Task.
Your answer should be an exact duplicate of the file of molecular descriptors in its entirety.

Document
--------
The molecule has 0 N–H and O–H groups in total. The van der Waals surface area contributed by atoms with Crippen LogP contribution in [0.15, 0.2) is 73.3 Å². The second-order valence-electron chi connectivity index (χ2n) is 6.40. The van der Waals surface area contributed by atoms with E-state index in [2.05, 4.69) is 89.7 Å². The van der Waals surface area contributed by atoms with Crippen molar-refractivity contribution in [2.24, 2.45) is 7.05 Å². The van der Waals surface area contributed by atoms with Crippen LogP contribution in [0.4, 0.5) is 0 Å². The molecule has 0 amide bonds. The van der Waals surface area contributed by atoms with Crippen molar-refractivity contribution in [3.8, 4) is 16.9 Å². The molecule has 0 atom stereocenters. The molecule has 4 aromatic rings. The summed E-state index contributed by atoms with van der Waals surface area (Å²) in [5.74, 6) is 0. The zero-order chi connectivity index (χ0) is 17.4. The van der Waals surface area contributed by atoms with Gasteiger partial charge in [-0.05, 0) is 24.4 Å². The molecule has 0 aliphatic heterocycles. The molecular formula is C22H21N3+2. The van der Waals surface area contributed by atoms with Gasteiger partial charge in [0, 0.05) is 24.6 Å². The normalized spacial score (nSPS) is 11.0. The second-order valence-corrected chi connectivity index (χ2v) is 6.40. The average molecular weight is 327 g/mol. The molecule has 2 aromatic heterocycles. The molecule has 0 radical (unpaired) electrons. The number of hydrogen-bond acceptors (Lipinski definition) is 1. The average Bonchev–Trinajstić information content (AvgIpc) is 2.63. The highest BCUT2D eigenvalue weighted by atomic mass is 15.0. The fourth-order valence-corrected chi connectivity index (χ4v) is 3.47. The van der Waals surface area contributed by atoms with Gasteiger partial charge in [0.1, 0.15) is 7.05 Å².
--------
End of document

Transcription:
The molecule has 0 N–H and O–H groups in total. The van der Waals surface area contributed by atoms with Crippen LogP contribution in [0.15, 0.2) is 73.3 Å². The second-order valence-electron chi connectivity index (χ2n) is 6.40. The van der Waals surface area contributed by atoms with E-state index in [2.05, 4.69) is 89.7 Å². The van der Waals surface area contributed by atoms with Crippen molar-refractivity contribution in [2.24, 2.45) is 7.05 Å². The van der Waals surface area contributed by atoms with Crippen LogP contribution in [0.4, 0.5) is 0 Å². The molecule has 0 amide bonds. The van der Waals surface area contributed by atoms with Crippen molar-refractivity contribution in [3.8, 4) is 16.9 Å². The molecule has 0 atom stereocenters. The molecule has 4 aromatic rings. The summed E-state index contributed by atoms with van der Waals surface area (Å²) in [5.74, 6) is 0. The zero-order chi connectivity index (χ0) is 17.4. The van der Waals surface area contributed by atoms with Gasteiger partial charge in [-0.05, 0) is 24.4 Å². The molecule has 0 aliphatic heterocycles. The molecular formula is C22H21N3+2. The van der Waals surface area contributed by atoms with Gasteiger partial charge in [0, 0.05) is 24.6 Å². The normalized spacial score (nSPS) is 11.0. The second-order valence-corrected chi connectivity index (χ2v) is 6.40. The average molecular weight is 327 g/mol. The molecule has 2 aromatic heterocycles. The molecule has 0 radical (unpaired) electrons. The number of hydrogen-bond acceptors (Lipinski definition) is 1. The average Bonchev–Trinajstić information content (AvgIpc) is 2.63. The highest BCUT2D eigenvalue weighted by atomic mass is 15.0. The fourth-order valence-corrected chi connectivity index (χ4v) is 3.47. The van der Waals surface area contributed by atoms with Gasteiger partial charge in [0.1, 0.15) is 7.05 Å².